New Mini-Golf Course Eyed For 45th Street In OC

OCEAN CITY — Satisfied certain security measures would be addressed, resort officials this week approved a conditional use request for a new mini-golf course on the old 45th Street Village property.

On Monday, the Mayor and Council had before them a conditional use request that would allow for the development of a new, 18-hole mini-golf course on the southwest corner of the old 45th Street Village property. The proposed mini-golf course is part of a larger plan to redevelop the old shopping center at 45th Street.

The 45th Street Taphouse along with O.C. Steamers occupies much of the north portion of the vast property, while a new Aloft hotel is nearing completion on the southeast corner. Planning and Community Development Director Bill Neville explained the original plan called for 15,000 square-feet of new retail space along the south portion of the property closest to Coastal Highway, but plans now call for an 18-hole mini-golf course on that portion.

“The beach-themed mini-golf course would replace the 15,000 square-feet of retail space in the original plan,” he said. “The timing is good because we just lost one of our mini-golf courses (Planet Maze). This would bring the total to 12 courses and 288 holes of mini-golf available in Ocean City.”

Neville explained the council had before them a conditional use request that had already received a favorable recommendation from the planning commission. While generally pleased with the golf course design and satisfied it had met the requirements of a conditional use request, the council appeared to be on the fast track for approving it, but Councilman Mark Paddack had a few questions about security.

“Because of the volume of foot traffic in that area and the close proximity to Coastal Highway, I can envision yahoos on the street jumping in and out of this,” he said. “Is the fencing adequate? Is there enough lighting?”

Paddack drew from his vast experience as a resort police officer when he asked questions about fencing, lighting and security.

“In my experience, mini-golf courses have been prone to malicious destruction of property and disorderly conduct, especially after business hours,” he said. “Are there security cameras in the plan or do they any plans for on-site, after-hours security?”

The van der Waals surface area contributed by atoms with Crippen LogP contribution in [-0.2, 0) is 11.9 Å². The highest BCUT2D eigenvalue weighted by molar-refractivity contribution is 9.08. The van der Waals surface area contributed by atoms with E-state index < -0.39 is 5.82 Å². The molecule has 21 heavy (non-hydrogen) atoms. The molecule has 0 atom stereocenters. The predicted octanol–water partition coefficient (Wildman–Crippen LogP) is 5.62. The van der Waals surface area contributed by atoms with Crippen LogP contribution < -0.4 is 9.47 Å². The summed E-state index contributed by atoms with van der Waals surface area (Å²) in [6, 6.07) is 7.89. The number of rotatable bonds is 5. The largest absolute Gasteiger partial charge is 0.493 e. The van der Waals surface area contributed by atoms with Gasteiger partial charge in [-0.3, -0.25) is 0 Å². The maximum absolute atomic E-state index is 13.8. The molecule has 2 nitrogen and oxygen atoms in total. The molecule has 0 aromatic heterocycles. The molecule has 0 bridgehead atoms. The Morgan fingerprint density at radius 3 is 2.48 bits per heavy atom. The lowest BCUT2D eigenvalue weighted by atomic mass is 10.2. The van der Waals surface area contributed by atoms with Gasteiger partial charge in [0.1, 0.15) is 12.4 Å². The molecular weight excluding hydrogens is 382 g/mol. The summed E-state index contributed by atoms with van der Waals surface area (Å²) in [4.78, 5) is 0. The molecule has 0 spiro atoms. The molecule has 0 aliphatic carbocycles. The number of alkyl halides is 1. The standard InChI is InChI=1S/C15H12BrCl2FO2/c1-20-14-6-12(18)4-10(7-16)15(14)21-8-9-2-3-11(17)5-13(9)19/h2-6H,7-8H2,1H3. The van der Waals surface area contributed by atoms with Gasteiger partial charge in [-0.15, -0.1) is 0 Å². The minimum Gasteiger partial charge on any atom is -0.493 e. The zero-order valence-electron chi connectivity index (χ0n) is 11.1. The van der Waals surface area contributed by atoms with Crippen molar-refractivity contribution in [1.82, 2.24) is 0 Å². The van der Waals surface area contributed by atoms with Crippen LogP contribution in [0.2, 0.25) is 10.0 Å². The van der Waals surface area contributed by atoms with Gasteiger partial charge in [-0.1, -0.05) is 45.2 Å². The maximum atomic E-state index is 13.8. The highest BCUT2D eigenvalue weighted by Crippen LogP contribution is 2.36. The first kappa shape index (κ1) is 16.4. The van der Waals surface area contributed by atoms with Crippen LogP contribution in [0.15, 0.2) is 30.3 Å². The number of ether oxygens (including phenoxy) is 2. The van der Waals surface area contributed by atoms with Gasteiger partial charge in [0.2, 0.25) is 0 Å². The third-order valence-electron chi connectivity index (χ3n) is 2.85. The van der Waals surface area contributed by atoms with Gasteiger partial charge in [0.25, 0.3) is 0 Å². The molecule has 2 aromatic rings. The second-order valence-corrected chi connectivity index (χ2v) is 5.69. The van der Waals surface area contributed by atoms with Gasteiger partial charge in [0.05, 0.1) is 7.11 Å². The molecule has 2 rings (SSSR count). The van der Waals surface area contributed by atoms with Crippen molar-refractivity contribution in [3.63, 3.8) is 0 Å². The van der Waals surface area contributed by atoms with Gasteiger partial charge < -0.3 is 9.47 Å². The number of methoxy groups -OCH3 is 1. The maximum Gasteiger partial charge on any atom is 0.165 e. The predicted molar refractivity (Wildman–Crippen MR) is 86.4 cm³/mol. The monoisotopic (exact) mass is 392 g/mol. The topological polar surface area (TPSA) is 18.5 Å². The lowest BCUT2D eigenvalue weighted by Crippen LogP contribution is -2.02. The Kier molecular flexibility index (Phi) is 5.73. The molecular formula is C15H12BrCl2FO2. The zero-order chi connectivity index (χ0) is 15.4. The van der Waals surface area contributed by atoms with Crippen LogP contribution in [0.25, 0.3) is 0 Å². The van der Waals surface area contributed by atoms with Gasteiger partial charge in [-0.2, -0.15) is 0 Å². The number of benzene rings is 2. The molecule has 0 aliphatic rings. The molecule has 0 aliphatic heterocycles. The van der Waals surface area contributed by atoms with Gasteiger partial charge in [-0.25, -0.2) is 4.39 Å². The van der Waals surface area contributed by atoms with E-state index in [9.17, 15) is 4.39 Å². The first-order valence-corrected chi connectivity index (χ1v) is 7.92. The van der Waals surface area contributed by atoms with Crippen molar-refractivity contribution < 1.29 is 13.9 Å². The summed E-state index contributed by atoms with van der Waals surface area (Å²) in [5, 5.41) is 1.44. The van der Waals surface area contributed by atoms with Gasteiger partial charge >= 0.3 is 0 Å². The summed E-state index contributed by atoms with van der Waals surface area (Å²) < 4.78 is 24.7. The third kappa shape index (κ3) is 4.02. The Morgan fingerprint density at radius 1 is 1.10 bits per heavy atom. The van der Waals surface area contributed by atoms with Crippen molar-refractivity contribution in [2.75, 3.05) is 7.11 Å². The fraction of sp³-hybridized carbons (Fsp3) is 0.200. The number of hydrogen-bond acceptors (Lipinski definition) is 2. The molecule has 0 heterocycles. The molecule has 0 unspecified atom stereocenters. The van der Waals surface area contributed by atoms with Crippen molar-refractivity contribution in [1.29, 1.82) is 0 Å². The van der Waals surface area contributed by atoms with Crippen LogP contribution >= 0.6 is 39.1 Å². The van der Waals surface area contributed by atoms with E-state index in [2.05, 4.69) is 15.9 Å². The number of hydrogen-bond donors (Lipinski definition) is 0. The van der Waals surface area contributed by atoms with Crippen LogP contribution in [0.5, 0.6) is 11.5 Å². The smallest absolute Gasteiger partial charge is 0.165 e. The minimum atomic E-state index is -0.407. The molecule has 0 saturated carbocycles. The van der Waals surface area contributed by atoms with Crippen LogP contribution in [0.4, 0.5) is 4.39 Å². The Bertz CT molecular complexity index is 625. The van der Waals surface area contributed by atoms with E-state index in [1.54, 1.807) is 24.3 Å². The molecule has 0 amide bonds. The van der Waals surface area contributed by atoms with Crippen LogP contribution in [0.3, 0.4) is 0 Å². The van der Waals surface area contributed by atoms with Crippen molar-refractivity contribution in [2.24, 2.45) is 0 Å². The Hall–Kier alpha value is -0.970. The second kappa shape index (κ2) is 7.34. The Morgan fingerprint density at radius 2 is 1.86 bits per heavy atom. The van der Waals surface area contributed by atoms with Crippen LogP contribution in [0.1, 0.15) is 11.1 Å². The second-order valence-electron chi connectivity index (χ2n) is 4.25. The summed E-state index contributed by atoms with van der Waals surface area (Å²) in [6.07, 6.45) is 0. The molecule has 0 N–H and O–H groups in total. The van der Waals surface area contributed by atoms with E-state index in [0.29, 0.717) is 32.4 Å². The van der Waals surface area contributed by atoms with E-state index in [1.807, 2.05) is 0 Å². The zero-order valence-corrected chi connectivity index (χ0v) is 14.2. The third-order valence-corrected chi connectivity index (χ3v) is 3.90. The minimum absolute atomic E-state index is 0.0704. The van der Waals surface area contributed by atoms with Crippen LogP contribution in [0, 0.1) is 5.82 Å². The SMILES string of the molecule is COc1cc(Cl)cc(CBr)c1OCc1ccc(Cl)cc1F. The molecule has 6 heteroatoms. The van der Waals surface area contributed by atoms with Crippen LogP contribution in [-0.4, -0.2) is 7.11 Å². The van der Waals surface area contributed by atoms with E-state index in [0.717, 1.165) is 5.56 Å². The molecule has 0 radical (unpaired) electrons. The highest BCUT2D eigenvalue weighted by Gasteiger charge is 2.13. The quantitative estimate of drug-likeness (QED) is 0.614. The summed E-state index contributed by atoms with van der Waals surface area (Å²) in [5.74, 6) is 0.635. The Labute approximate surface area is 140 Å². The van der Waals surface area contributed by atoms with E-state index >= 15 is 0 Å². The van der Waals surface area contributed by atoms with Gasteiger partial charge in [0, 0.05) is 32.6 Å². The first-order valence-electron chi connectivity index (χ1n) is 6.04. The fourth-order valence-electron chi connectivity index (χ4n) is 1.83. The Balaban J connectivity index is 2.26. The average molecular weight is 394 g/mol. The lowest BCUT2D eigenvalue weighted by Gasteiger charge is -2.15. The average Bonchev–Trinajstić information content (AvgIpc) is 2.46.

Neville explained the council had before them a request for a conditional use and certain things such as lighting and fencing would be addressed by the planning commission at the site plan review level. Nonetheless, Paddack remained adamant about having security measure in place.

“It’s a big area at nighttime and based on my history, security around there is paramount,” he said. “Security cameras and lighting could be extremely helpful, especially in this area.”

Councilman John Gehrig cautioned his colleagues about micro-managing development projects and reminded them of another amusement project on which conditions such as the number and age of employees was dictated.

“I just want to get out of the business of micro-managing a lot of these projects,” he said. “It’s in their best interest to have security and lighting and appropriate fencing and that’s a function of the business community.”

Councilman Matt James agreed with Gehrig the council often delves too deeply in the daily operations of a business during the approval process.

“I just don’t think we should be dictating these things to businesses,” he said. “We should leave running the business to the business owner. Lighting is covered in our zoning code. That’s why we have a zoning code.”

The council voted 5-0 with Council President Lloyd Martin and Councilman Tony DeLuca absent to approve the conditional use for the proposed mini-golf course at the old 45th Street Village property.